Awake And Breathe

Awake And Breathe

When history looks back on '90s pop and makes its final reckoning, one hopes[B] B*Witched[/B] will be but a footnote, a temporary blip struggling for a fingerhold on the lowest rung of the [B]Spice[/B

When history looks back on ’90s pop and makes its final reckoning, one hopes B*Witched will be but a footnote, a temporary blip struggling for a fingerhold on the lowest rung of the Spice-ladder. Current indications, however, purport that they will not be so easily forgotten. History is less likely to ask who they were, than to assess the damage they wrought. For B*Witched are not just a banal, harmless outlet for the pocket money of our nation’s five-year-olds. B*Witched are poisonous.

The fact that they are responsible for the propagation and dissemination of unspeakable fashion offences is the least of their evils. They are clumsily choreographed. They have failed to heed the ban on the use of banjos and fiddles in popular music. And, as ‘Awake And Breathe’ so ineloquently demonstrates, they are just plain sinister.

This is B*Witched‘s second album – the time-tested proving ground for increased maturity and songwriting talent. Bereft of any ideas of their own, however, B*Witched have identified formulas that work for other acts and, like cultural succubi, filched them. So they ‘do’ Alanis Morissette on ‘If It Don’t Fit’, Sheryl Crow on ‘Red Indian Girl’, Britney Spears on ‘The Shy One’, Madonna on ‘Leaves’. Yet even these somewhat feeble templates are so dumbed-down they are an insult to their young audience. Sample lyric: “Don’t wear that shirt ‘cos you know it drives me insane/I go for colours and you go for plain…”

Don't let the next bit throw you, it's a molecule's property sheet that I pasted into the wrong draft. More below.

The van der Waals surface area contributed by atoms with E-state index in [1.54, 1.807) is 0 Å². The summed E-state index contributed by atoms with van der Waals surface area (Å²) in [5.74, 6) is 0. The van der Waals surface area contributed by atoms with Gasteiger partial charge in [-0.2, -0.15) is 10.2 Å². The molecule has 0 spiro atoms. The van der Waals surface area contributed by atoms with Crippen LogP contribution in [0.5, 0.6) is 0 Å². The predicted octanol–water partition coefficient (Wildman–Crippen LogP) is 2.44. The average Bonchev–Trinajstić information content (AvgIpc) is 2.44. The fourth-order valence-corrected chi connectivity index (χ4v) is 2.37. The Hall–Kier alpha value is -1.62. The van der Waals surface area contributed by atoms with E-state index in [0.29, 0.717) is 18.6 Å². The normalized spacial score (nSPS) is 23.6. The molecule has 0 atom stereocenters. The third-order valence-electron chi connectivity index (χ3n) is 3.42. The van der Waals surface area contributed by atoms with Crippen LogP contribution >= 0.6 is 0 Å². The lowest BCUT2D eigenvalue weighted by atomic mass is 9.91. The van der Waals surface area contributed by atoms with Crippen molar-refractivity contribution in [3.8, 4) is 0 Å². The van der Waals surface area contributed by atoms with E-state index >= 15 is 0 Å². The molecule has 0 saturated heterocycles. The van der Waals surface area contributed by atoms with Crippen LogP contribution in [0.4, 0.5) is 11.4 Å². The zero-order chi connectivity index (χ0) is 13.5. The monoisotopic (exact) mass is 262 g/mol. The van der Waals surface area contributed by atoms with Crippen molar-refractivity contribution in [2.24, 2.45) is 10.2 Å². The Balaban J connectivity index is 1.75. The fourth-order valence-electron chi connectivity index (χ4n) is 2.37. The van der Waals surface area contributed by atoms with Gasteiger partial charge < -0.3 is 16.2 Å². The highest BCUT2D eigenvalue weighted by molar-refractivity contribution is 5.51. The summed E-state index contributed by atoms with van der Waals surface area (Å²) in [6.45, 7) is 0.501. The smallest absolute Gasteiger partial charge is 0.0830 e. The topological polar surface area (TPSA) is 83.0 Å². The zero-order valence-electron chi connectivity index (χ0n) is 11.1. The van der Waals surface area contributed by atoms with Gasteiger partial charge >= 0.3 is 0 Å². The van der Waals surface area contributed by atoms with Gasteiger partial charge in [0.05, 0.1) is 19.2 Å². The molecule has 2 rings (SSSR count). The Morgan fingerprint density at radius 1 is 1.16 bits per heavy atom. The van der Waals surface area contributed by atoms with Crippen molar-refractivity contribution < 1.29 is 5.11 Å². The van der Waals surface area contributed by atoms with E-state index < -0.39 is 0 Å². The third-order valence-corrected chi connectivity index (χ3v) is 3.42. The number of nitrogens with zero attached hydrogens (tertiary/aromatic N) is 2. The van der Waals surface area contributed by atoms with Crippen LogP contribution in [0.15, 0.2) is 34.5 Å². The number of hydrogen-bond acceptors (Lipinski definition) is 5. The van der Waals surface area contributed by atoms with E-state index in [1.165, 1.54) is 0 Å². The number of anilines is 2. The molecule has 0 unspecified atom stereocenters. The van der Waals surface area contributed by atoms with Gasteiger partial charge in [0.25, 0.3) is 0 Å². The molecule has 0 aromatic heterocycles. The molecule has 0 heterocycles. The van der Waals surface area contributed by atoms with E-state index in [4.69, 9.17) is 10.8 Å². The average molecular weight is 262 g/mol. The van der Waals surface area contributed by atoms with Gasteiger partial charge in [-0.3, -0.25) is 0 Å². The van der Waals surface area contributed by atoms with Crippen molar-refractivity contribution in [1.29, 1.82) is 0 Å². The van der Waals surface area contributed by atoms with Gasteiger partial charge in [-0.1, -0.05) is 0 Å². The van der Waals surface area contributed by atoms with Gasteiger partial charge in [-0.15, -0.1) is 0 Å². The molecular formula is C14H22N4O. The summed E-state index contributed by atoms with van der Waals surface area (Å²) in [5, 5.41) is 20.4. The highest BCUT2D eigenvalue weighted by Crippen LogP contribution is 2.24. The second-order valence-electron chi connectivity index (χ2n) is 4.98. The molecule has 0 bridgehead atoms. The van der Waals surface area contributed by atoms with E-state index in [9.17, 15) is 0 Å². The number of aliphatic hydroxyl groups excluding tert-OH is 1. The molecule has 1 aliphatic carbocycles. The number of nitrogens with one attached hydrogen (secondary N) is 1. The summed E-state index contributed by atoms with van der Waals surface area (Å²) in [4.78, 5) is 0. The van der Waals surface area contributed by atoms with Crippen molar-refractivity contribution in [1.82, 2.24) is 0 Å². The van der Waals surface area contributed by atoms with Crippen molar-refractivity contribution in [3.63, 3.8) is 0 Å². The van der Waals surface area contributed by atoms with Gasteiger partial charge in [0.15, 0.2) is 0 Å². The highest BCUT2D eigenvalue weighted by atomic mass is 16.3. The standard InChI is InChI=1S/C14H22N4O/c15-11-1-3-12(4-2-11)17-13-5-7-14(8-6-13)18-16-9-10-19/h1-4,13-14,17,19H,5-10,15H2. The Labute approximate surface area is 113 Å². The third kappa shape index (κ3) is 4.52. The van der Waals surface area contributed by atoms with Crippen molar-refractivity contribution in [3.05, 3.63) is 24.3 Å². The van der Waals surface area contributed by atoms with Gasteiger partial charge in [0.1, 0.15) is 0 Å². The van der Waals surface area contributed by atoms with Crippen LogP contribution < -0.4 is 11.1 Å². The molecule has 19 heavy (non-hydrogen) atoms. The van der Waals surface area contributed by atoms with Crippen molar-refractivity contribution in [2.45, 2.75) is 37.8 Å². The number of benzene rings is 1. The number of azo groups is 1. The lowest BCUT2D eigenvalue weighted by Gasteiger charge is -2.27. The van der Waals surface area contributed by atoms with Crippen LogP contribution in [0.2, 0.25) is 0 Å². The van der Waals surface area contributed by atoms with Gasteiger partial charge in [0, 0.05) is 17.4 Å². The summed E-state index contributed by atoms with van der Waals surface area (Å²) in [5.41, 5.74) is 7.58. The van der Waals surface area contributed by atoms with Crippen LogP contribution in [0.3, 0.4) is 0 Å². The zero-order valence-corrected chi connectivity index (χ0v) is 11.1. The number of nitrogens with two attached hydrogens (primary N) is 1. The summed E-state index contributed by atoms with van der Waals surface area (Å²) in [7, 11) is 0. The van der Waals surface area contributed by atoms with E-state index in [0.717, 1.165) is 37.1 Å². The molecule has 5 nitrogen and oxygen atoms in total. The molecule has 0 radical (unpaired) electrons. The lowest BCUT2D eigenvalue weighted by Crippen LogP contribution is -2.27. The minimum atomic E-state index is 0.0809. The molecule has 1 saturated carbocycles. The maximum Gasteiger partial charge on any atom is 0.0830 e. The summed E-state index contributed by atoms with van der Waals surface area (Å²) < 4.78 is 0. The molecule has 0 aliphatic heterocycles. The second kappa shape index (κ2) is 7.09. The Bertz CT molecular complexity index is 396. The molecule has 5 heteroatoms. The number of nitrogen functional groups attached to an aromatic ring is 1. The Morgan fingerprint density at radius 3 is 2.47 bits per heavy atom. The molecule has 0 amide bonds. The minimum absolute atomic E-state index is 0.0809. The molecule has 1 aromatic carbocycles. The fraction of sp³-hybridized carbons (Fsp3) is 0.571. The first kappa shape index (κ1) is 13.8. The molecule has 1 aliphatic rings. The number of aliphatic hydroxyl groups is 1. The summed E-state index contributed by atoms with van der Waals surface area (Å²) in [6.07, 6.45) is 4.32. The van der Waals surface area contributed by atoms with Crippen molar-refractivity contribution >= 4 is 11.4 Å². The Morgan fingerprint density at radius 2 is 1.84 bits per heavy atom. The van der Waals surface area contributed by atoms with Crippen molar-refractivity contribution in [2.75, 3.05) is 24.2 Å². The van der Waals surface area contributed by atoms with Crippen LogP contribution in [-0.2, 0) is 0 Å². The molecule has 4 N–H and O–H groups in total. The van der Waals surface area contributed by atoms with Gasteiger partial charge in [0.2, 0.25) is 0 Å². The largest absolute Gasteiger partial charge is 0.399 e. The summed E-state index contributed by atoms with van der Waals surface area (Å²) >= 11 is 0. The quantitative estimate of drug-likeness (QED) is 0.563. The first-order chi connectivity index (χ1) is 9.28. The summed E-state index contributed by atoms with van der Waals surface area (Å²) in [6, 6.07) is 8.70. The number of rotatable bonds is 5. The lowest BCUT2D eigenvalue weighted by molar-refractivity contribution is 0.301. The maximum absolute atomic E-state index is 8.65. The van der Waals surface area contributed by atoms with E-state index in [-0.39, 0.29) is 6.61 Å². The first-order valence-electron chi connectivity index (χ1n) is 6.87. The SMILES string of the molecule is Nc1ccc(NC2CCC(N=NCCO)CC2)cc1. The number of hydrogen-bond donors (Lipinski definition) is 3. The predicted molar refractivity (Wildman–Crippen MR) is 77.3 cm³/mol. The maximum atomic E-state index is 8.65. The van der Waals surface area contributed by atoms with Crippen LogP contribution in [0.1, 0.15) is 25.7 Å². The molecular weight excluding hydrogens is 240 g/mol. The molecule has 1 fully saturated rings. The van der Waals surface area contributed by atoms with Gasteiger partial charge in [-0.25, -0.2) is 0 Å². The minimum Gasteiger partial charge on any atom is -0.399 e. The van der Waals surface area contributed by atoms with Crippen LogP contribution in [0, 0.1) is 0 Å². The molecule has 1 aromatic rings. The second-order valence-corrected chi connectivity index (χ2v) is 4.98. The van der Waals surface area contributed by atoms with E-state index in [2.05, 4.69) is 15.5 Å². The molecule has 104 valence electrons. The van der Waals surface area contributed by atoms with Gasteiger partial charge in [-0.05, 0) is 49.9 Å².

In this light, the title ‘Awake And Breathe’ takes on [I]Invasion Of The Body Snatchers[/I] connotations. One imagines B*Witched as glassy-eyed synthetic replicants roaming a musical wasteland, sucking the life out of all that is passionate, honest, creative and vital. Diabolical and dangerous. 0/10 is far too kind.